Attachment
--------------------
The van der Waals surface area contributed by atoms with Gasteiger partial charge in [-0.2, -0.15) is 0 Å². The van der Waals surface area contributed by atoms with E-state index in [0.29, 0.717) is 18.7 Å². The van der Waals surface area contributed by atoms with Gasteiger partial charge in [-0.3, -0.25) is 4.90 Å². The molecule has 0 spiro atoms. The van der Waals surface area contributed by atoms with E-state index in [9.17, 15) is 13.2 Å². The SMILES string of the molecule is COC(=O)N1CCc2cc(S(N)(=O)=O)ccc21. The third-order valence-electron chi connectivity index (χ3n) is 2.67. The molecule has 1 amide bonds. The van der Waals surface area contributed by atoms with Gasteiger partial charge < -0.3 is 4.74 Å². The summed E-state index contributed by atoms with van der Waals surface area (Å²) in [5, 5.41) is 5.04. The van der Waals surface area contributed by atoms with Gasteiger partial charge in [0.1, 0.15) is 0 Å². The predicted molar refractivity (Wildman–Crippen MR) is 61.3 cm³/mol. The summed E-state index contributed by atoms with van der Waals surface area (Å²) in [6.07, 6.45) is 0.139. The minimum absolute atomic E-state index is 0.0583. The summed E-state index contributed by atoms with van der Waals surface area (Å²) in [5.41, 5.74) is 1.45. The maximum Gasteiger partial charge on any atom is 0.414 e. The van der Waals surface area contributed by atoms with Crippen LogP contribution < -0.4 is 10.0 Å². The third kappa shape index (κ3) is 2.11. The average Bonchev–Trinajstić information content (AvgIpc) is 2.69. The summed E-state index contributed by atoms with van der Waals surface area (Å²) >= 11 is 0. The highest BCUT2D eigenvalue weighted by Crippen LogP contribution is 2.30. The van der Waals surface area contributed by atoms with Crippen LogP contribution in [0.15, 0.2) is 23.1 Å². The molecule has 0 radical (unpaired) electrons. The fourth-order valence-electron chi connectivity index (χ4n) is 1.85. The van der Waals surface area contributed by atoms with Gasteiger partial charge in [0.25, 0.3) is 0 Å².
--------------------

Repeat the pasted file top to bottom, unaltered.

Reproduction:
The van der Waals surface area contributed by atoms with Gasteiger partial charge in [-0.2, -0.15) is 0 Å². The van der Waals surface area contributed by atoms with E-state index in [0.29, 0.717) is 18.7 Å². The van der Waals surface area contributed by atoms with Gasteiger partial charge in [-0.3, -0.25) is 4.90 Å². The molecule has 0 spiro atoms. The van der Waals surface area contributed by atoms with E-state index in [9.17, 15) is 13.2 Å². The SMILES string of the molecule is COC(=O)N1CCc2cc(S(N)(=O)=O)ccc21. The third-order valence-electron chi connectivity index (χ3n) is 2.67. The molecule has 1 amide bonds. The van der Waals surface area contributed by atoms with Gasteiger partial charge < -0.3 is 4.74 Å². The summed E-state index contributed by atoms with van der Waals surface area (Å²) in [5, 5.41) is 5.04. The van der Waals surface area contributed by atoms with Gasteiger partial charge in [0.1, 0.15) is 0 Å². The predicted molar refractivity (Wildman–Crippen MR) is 61.3 cm³/mol. The summed E-state index contributed by atoms with van der Waals surface area (Å²) in [6.07, 6.45) is 0.139. The minimum absolute atomic E-state index is 0.0583. The summed E-state index contributed by atoms with van der Waals surface area (Å²) in [5.41, 5.74) is 1.45. The maximum Gasteiger partial charge on any atom is 0.414 e. The van der Waals surface area contributed by atoms with Crippen LogP contribution < -0.4 is 10.0 Å². The third kappa shape index (κ3) is 2.11. The average Bonchev–Trinajstić information content (AvgIpc) is 2.69. The summed E-state index contributed by atoms with van der Waals surface area (Å²) >= 11 is 0. The highest BCUT2D eigenvalue weighted by Crippen LogP contribution is 2.30. The van der Waals surface area contributed by atoms with Crippen LogP contribution in [0.15, 0.2) is 23.1 Å². The molecule has 0 radical (unpaired) electrons. The fourth-order valence-electron chi connectivity index (χ4n) is 1.85. The van der Waals surface area contributed by atoms with Gasteiger partial charge in [0.25, 0.3) is 0 Å².